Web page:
which brands uses twin chambres

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#1
hi all,
i was trying to figure out whether wp uses twin chambres and which brands further more are into them.
Are there still brands that just go for only a damping cartridge and do they work as perfectly as twins?
My marzocchi does not have a twin chambres etc
Must we all go for the twins or what?
 
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#2
Georgie
At this stage Honda and Suzuki are using the Twin Chamber forks in off the shelf motorcycles to my knowledge (MX only). Bitubo produced an early innefficient example on the Moto Guzzi LeMans. I would also suspect the Ohlins Superbike forks with the external nitrogen reservoirs are also TCs. Don't worry about the Marzzochis. I'll have more time to sit down and explain the best performance options for you tonight.
Regards
Terry
 

marcusgunby

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#3
As far as i know the wps with the TCs are the works bikes-ive also heard the works mazzos on the gp bikes were TCs-i doubt we will see inside any to find out:(, but the caps tend to give the game away and some do look like TCS.
 
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#4
What do they look like, these GP roadrace forks. I have seen them with the look alike shockreservoir attached to the legs. They run only 100mm of travel so is it possible that they have a shock layout inside with a piston nitro/oil in the reservoir, and fully oil filled legs?
 

marcusgunby

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#5
Sorry not the road race, i was talking of the MX gp bikes.They have a huge outer nut(that unscrews from the outer fork tube) and a large inner nut like on a cr fork.
 
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#6
okee, sorry, offcourse you were talking dirt here. But still, do these roadbikes use forks like shockabsorbers?
 

svi

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#8
The gas charged Ohlins road race forks have a sealed cartridge system. Oil displaced by the damper rod passes through the compression piston in a housing usually in front of the fork leg (sometimes behind) and into a nitrogen charged cylinder above rather than back in to the fork. The cylinder has a floating piston seperating the oil and nitrogen so it works just like a shock absorber. Bottoming resistance works just the same by oil height in the main fork tubes. The forks have proven to give a more consistant damping action but the gas pressure causes problems with extention forces.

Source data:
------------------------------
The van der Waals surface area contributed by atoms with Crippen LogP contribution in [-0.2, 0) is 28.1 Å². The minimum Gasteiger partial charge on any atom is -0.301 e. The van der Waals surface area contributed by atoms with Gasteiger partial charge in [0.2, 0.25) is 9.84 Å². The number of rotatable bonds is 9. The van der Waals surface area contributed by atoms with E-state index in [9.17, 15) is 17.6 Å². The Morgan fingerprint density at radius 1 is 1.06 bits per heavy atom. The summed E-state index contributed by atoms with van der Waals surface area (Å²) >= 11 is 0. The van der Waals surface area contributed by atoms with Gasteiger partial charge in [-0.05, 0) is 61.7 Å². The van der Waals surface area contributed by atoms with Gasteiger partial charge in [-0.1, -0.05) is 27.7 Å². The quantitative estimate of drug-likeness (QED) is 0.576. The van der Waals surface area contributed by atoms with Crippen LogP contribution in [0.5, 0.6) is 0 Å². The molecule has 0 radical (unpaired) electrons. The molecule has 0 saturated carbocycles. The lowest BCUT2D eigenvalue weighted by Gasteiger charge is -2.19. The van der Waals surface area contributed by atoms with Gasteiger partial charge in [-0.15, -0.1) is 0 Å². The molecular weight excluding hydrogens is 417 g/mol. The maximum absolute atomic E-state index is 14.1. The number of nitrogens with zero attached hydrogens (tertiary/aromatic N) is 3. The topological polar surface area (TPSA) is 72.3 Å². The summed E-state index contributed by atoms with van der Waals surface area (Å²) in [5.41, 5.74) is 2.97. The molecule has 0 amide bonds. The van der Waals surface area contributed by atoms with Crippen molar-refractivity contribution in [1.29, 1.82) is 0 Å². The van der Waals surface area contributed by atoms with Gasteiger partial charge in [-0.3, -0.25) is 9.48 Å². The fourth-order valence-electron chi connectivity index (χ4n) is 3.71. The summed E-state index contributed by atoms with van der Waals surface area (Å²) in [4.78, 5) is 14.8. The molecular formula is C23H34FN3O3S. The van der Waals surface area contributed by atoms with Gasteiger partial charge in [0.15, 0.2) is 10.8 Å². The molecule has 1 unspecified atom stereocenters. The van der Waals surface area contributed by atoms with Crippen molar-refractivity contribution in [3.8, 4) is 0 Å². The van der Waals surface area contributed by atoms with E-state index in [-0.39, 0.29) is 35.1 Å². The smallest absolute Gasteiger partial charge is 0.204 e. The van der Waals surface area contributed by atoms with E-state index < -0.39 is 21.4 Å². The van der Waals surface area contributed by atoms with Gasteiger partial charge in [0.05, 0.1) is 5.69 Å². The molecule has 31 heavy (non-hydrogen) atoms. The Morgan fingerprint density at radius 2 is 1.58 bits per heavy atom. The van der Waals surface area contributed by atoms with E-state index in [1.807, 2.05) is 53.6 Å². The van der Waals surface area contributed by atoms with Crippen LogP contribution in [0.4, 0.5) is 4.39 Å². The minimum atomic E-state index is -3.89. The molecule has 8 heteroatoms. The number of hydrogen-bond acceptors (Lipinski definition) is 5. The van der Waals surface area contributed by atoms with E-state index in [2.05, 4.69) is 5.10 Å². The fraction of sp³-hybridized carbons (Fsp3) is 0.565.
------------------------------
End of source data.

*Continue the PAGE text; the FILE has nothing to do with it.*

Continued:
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#9
svi, you mean that the rebound is the difficult part here? Pls explain some more if possible.
 

svi

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#10
The gas pressure acts against the damper rod, if you remove the spring from a shock, back the rebound right off and push the shaft in it will extend again as soon as you take the pressure off the shaft, this is the extension force.
When braking for a turn the forks compress as the weight is transfered to the front of the bike, as the brakes are eased off to enter the turn the front of the bike will lift as the load imposed upon the forks by the cornering forces is not as great as the braking force. The more you can keep the forks compressed through the turn the less trail you have so the bike responds to steering inputs quicker and easier. With the gas forks the extension force was making the forks extend quicker and ride higher when the brakes were released. Increasing the rebound was giving problems in other areas so they are running real long top out springs to hold the forks down in the stroke.